It’s time for the second major update to Text Case!
The first update added the ability to pick only specific formats to enable in both the app, and the action extension. It also added 5 extra formats.
The change in 1.1 to limit formats was partially due to the fact more formats could be added in the future, and it wouldn’t inadvertently affect users that didn’t want to use them.
In 1.2, the biggest update is the added flexibility in the title case format. As formatting titles isn’t a necessarily fixed style, but rather there are many different ones that writers use. The ones I’ve selected to include are:
- Associated Press (AP)
- American Psychology Association (APA)
- Modern Language Association (MLA)
- Chicago Manual of Style (CMOS)
And of course there are two new formats, sentence case, and Pascal case.
You can find Text Case on the App Store.
It hasn’t been long since the release of Text Case, but I’ve already had some great suggestions, so I decided to add them in!
So here it goes.
Five extra formats: – URL Decoded – Capitalise All Words – Camel Case – Snake Case – Hashtags
One format has been “fixed”, and that is Capitalise. It now does the obvious and also capitalises the first letter after a period.
You can now choose which formats you want to enable, by navigating to the Settings page, and flipping the switches. This will obviously allow for a more customised interface, as I imagine some people won’t want all 12 formats to show if there aren’t needed.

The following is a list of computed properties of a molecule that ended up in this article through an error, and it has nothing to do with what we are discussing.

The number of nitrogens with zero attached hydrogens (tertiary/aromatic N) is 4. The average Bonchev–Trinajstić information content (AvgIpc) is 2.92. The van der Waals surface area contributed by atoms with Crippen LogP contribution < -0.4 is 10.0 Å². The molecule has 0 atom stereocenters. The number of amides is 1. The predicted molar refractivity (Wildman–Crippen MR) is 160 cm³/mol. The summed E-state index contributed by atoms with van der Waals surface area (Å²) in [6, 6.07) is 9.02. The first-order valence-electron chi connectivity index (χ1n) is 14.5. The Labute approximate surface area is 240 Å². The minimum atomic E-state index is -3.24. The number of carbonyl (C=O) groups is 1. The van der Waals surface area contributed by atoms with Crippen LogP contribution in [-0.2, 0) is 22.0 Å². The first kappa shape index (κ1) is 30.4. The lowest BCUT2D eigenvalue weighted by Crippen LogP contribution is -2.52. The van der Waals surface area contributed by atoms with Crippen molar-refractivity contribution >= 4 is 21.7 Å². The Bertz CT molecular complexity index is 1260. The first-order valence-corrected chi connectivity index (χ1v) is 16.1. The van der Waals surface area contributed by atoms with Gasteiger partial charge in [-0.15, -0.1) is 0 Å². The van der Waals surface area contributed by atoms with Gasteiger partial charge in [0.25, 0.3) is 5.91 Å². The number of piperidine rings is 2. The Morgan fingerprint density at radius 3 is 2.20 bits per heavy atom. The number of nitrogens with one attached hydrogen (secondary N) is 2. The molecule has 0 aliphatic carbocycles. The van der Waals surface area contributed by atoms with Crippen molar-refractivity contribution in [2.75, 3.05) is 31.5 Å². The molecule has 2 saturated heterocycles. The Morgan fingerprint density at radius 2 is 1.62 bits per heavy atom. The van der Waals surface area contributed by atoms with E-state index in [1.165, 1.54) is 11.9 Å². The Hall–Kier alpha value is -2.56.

I still have two things I want to work on. One is the ability for the action extension to be able to replace the original selected text with the new converted value. The other is a pretty great idea that I can’t share until I figure out how exactly I’m going to implement it. But it will be an advanced feature.
I’d also like to say thank you to everyone that has already downloaded Text Case, and I plan to keep adding useful updates!
If you haven’t already, you can download Text Case on the App Store.
I’m very glad to announce that Text Case is now released, and is live on the App Store!
Text Case is a simple utility that allows you to convert any text into various different formats.
It comes packed with an action extension that lets you select text anywhere in iOS, tap the Share button, and then you’ll find the “Convert Text” action. This will show you a preview of all available formats, and a simple tap on one of those will copy it to your clipboard, and you’ll be returned to the original app.
The available formats are currently:
- Title Case
- URL Encoded
- Mocking Spongebob (This one is for fun)
More formats will be added in the future!
I’ve been working on a small project called Text Case for a while now. It’s had my attention in small bursts, and I think it’s finally ready to be classified as a 1.0.
I won’t write a whole essay about it just yet, but it’s a utility app that converts raw text into various different formats. The main one being title case, which is very handy for me personally.
Along with the base app, it comes with an Action Extension, which you can access by selecting a portion of text, and then accessing the Share sheet. You then get to preview the possible formatted versions, and just one tap will copy it to the clipboard, and it’s dismissed.
I can already think about different ways the app can be expanded, but I don’t want this to become a habit of mine, where I never ship something because I always want to add one extra thing. There’s definitely going to be edge cases where formatting won’t be perfect, I’m thinking the title case will be 100% of these, but I can fix these quite fast.